Monday, May 20, 2013

Smoked Sausage in a Burrito! Why Not?

Recently I began my new travel blog, The Southwest Through Wide Brown Eyes, and I've been busy going through hundreds and hundreds of photos.  I try to choose the ones that, once posted, you can actually see what I'm seeing through my eyes; not just a photo of some place, but the emotions behind seeing it for the first time.  Truth be told, I know for a fact that photos never do a breath taking area justice; but one can only try and, at least, get others interested in visiting and discovering for themselves.

The same can be said for my cooking; at one time, cooking Southwestern or Mexican food was not a consideration I'd make.  Oh sure, if there was a Mexican restaurant around, I'd go to it; or make tacos from some store bought, boxed, name brand, but that was the extent of it.  Since moving out to Utah though, I've taken the proverbial bull by the horns and experimented with the cuisine I was afraid to try from scratch.  It's not just about reading a recipe and imitating it; I research the origins of it, just like I do for my travel blog.  There is more to blogging than posting a photo, putting a name on it and saying, "there ya go, find out your own info cause I know nothing".  I can now make some outstanding Southwestern or Mexican food items, like Enchiladas.  I really thought it would be so very hard, filling the tortillas, rolling them, making the sauce and working with the chilies (fresh, roasted or dried and ground; it's not. It's like with any cuisine really, practice and patience win out at the end of it all.  Well except for Asian cuisine, I'm still struggling with that, but I haven't given up.

Anyway, while watching "Diners, Drive-ins and Dives", Guy Fieri visited a hot dog place that did a hot dog burrito; interesting, but I'm still a hot dog purist: spicy brown mustard and sauerkraut on a toasted split top bun.  Then an idea came to me, what if I replaced that hot dog with a smoked sausage of some type, like kielbasa or bratwurst.  I first asked some people what they thought about the idea, and I got a positive push to begin the experiment.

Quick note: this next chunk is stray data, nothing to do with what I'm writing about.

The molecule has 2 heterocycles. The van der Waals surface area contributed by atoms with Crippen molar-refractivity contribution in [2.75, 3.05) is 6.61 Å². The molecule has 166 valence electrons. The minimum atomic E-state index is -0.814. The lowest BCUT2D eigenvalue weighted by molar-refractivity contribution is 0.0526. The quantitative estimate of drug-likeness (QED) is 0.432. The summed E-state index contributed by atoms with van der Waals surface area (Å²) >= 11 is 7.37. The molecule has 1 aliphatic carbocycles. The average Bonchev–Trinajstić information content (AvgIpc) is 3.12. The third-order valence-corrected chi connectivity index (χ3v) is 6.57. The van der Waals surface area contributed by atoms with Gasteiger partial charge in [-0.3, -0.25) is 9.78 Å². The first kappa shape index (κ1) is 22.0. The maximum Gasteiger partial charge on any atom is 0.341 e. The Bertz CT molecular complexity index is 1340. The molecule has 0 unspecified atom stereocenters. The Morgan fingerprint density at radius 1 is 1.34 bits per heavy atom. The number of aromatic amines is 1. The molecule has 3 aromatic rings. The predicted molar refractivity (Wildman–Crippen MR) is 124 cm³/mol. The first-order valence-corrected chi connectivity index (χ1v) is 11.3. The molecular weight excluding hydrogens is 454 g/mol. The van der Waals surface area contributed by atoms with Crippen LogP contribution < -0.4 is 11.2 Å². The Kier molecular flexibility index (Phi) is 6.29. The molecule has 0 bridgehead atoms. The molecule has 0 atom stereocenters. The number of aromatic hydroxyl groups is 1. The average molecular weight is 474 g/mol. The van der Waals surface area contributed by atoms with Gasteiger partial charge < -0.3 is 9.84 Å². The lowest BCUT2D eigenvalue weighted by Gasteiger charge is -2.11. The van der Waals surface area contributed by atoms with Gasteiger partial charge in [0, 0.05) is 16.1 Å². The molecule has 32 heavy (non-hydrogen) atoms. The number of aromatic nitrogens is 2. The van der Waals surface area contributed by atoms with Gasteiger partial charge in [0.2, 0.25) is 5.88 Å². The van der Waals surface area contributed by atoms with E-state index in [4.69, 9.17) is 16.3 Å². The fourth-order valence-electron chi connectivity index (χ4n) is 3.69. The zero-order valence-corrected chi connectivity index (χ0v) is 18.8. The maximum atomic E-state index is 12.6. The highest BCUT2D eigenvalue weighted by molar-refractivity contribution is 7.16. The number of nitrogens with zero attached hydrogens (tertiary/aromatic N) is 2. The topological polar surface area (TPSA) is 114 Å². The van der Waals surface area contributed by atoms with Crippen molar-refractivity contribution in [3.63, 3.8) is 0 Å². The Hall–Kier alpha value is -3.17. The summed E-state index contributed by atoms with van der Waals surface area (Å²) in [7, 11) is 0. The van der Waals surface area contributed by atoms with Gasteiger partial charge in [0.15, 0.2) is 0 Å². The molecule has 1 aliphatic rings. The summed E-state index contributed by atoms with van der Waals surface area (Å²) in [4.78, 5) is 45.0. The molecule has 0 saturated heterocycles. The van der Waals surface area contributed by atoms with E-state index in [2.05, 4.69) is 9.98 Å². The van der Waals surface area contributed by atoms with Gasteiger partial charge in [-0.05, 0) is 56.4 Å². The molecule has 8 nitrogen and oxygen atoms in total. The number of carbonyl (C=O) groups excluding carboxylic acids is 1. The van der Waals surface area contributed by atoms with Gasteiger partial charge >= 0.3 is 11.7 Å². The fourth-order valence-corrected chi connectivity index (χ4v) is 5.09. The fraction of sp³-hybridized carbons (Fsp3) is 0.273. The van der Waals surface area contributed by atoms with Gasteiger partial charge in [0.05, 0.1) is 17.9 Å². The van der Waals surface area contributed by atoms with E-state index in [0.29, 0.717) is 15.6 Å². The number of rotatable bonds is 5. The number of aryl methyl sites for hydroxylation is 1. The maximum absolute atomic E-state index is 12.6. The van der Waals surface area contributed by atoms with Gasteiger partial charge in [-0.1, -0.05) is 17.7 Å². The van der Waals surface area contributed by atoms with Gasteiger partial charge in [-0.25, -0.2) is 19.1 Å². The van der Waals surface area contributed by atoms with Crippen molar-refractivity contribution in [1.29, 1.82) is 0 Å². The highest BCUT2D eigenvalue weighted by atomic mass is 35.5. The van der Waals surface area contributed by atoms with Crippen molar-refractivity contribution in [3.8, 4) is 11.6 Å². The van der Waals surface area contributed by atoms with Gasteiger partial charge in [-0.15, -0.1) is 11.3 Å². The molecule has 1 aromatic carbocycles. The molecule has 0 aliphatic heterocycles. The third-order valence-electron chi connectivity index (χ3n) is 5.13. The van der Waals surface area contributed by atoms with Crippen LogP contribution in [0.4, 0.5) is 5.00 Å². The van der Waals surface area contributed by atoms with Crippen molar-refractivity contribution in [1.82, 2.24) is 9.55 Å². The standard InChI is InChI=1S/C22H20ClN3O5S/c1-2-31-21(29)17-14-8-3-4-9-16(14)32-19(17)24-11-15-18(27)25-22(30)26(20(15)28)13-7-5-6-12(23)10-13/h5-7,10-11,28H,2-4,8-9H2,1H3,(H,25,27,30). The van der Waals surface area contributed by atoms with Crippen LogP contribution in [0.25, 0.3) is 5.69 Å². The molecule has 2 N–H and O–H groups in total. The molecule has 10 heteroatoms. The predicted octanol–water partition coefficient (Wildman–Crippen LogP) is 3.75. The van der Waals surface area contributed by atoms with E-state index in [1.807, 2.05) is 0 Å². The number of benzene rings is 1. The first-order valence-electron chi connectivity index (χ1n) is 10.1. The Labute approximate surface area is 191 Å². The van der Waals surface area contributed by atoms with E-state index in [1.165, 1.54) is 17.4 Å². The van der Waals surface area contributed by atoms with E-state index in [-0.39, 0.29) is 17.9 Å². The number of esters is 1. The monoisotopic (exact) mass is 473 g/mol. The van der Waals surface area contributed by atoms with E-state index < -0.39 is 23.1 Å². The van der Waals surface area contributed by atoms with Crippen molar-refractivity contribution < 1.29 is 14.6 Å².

Johnsonville are the brat masters as far as I'm concerned, so I purchased a package of their smoked ones; basically for convenience and time saving. I split them in half lengthwise and let both sides caramelize a bit on a flat top grill. Since I know how good this little invention of mine tastes, you know I'll be trying it out with fresh, right off the barbecue grill, brats next time. The other filling items were chili made with ground beef and red beans, Frito corn chips (the strips, not the scoops), shredded cheese (Sargento Mexican mix) and an authentic homemade Mexican cheese (Queso Casero). The tortillas were fresh flour, 10 inch in diameter; couldn't find any 12 inch, otherwise I would have put two split brats into each burrito. The tortillas must be fresh, they're more flexible and you need that for the folding process.

The Queso Casero is a homemade cheese that can be made from either cow (smoky flavor) or goat (tangy flavor) milk.  It is a semi-soft, mild, white cheese and does not melt rapidly.  If you cannot find it, or prefer a melted cheese, Queso Fresco is an excellent substitute as it's a soft cheese,  easily crumbles, and is more readily available in supermarkets.

In the center of each tortilla, spread out 1/4 cup of cheese; with the Queso Casero I simply pulled it apart with my fingers into little pieces.  Lay the split sausage on top of the cheese.

Spread a 1/2 cup of chili over the sausage, then another 1/4 of cheese.  While the shredded cheese will melt thoroughly during the grilling process, the Queso Casero will keep its firmer texture for the most part.

The final addition is the Frito corn chips, a 1/4 cup should do it up nicely.

Fold the section of tortilla at the short end of the sausage as far as you can, being careful not to pull too tightly.  You don't want to tear the tortilla, or have the corn chips puncture any holes in it.

Now you want to fold the long ends over, again being careful not to tear or puncture the tortilla.  If the short ends stick out, or become loose, gently tuck them back in.   The burritos are now ready for the grill; I'm using a stove top flat top grill (oiled), but an electric is fine, or you might be daring and use a well oiled barbecue grill.

Place the burrito seam side down first; with the fresh tortillas, they are moist enough that you will not have to spread water around the edges to help seal them shut.  Once browned, turn them over and brown the top side; remove to a plate and either cut them in half, or just pick up the whole thing and take that first big bite.

The Smoked Sausage Burrito

Don't be stuck in a rut by cooking only what you know, or only the cuisine of where you live.  Develop a passion for cooking and travel the world by experimenting with the various food items and cuisines.  Enjoy!

Mary Cokenour